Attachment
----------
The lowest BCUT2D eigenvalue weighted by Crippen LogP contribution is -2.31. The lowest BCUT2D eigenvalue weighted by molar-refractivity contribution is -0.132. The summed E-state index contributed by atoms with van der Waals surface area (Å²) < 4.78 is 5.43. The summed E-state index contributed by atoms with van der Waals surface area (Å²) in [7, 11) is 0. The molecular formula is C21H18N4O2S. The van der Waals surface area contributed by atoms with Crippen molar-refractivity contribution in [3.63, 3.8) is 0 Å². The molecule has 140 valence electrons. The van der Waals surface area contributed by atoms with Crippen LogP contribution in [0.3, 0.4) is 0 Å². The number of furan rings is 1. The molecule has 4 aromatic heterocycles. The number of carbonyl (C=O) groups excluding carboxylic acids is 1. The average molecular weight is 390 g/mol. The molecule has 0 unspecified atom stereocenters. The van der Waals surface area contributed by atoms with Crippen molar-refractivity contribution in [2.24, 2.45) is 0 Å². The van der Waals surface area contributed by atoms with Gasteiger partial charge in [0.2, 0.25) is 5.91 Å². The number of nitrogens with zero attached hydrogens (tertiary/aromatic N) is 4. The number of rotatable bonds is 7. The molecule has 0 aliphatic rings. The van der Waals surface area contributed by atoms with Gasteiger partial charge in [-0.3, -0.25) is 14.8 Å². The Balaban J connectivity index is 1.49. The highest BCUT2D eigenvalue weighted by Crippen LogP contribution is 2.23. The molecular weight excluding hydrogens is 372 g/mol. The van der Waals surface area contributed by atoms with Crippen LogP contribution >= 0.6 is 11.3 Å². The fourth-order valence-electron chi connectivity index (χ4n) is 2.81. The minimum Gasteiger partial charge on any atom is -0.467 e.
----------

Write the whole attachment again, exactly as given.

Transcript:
The lowest BCUT2D eigenvalue weighted by Crippen LogP contribution is -2.31. The lowest BCUT2D eigenvalue weighted by molar-refractivity contribution is -0.132. The summed E-state index contributed by atoms with van der Waals surface area (Å²) < 4.78 is 5.43. The summed E-state index contributed by atoms with van der Waals surface area (Å²) in [7, 11) is 0. The molecular formula is C21H18N4O2S. The van der Waals surface area contributed by atoms with Crippen molar-refractivity contribution in [3.63, 3.8) is 0 Å². The molecule has 140 valence electrons. The van der Waals surface area contributed by atoms with Crippen LogP contribution in [0.3, 0.4) is 0 Å². The number of furan rings is 1. The molecule has 4 aromatic heterocycles. The number of carbonyl (C=O) groups excluding carboxylic acids is 1. The average molecular weight is 390 g/mol. The molecule has 0 unspecified atom stereocenters. The van der Waals surface area contributed by atoms with Crippen molar-refractivity contribution in [2.24, 2.45) is 0 Å². The van der Waals surface area contributed by atoms with Gasteiger partial charge in [0.2, 0.25) is 5.91 Å². The number of nitrogens with zero attached hydrogens (tertiary/aromatic N) is 4. The number of rotatable bonds is 7. The molecule has 0 aliphatic rings. The van der Waals surface area contributed by atoms with Gasteiger partial charge in [-0.3, -0.25) is 14.8 Å². The Balaban J connectivity index is 1.49. The highest BCUT2D eigenvalue weighted by Crippen LogP contribution is 2.23. The molecular weight excluding hydrogens is 372 g/mol. The van der Waals surface area contributed by atoms with Crippen LogP contribution >= 0.6 is 11.3 Å². The fourth-order valence-electron chi connectivity index (χ4n) is 2.81. The minimum Gasteiger partial charge on any atom is -0.467 e.